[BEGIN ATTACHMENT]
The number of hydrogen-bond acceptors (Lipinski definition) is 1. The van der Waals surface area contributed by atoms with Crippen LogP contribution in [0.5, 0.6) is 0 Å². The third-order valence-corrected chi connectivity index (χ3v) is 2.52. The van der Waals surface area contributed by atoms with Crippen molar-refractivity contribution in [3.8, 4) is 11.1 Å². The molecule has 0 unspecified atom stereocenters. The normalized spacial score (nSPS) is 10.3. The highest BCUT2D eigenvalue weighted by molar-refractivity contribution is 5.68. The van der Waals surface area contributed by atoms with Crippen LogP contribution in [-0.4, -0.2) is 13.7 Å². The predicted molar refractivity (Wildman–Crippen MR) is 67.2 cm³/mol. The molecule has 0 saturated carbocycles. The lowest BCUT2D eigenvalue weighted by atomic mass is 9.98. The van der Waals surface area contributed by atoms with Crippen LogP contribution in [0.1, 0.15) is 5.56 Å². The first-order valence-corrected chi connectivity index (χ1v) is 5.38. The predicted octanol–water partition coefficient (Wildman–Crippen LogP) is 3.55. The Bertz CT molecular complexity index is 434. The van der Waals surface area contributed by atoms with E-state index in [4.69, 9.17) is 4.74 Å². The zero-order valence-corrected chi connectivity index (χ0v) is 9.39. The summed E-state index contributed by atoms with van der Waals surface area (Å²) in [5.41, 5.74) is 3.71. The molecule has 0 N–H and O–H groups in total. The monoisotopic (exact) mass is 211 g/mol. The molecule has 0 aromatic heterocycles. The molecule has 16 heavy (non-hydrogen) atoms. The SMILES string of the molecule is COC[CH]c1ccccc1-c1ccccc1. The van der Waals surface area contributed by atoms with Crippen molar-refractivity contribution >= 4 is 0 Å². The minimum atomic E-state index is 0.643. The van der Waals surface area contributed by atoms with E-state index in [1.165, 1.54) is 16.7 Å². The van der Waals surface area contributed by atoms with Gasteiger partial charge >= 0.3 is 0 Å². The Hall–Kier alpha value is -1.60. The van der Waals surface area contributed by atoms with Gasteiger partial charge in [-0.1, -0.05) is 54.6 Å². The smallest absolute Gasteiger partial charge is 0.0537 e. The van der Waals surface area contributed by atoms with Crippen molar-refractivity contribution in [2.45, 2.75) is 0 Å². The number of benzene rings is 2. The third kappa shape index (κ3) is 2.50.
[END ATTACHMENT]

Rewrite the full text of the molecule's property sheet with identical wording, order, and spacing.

The number of hydrogen-bond acceptors (Lipinski definition) is 1. The van der Waals surface area contributed by atoms with Crippen LogP contribution in [0.5, 0.6) is 0 Å². The third-order valence-corrected chi connectivity index (χ3v) is 2.52. The van der Waals surface area contributed by atoms with Crippen molar-refractivity contribution in [3.8, 4) is 11.1 Å². The molecule has 0 unspecified atom stereocenters. The normalized spacial score (nSPS) is 10.3. The highest BCUT2D eigenvalue weighted by molar-refractivity contribution is 5.68. The van der Waals surface area contributed by atoms with Crippen LogP contribution in [-0.4, -0.2) is 13.7 Å². The predicted molar refractivity (Wildman–Crippen MR) is 67.2 cm³/mol. The molecule has 0 saturated carbocycles. The lowest BCUT2D eigenvalue weighted by atomic mass is 9.98. The van der Waals surface area contributed by atoms with Crippen LogP contribution in [0.1, 0.15) is 5.56 Å². The first-order valence-corrected chi connectivity index (χ1v) is 5.38. The predicted octanol–water partition coefficient (Wildman–Crippen LogP) is 3.55. The Bertz CT molecular complexity index is 434. The van der Waals surface area contributed by atoms with E-state index in [4.69, 9.17) is 4.74 Å². The zero-order valence-corrected chi connectivity index (χ0v) is 9.39. The summed E-state index contributed by atoms with van der Waals surface area (Å²) in [5.41, 5.74) is 3.71. The molecule has 0 N–H and O–H groups in total. The monoisotopic (exact) mass is 211 g/mol. The molecule has 0 aromatic heterocycles. The molecule has 16 heavy (non-hydrogen) atoms. The SMILES string of the molecule is COC[CH]c1ccccc1-c1ccccc1. The van der Waals surface area contributed by atoms with Crippen molar-refractivity contribution >= 4 is 0 Å². The minimum atomic E-state index is 0.643. The van der Waals surface area contributed by atoms with E-state index in [1.165, 1.54) is 16.7 Å². The van der Waals surface area contributed by atoms with Gasteiger partial charge >= 0.3 is 0 Å². The Hall–Kier alpha value is -1.60. The van der Waals surface area contributed by atoms with Gasteiger partial charge in [-0.1, -0.05) is 54.6 Å². The smallest absolute Gasteiger partial charge is 0.0537 e. The van der Waals surface area contributed by atoms with Crippen molar-refractivity contribution in [2.45, 2.75) is 0 Å². The number of benzene rings is 2. The third kappa shape index (κ3) is 2.50.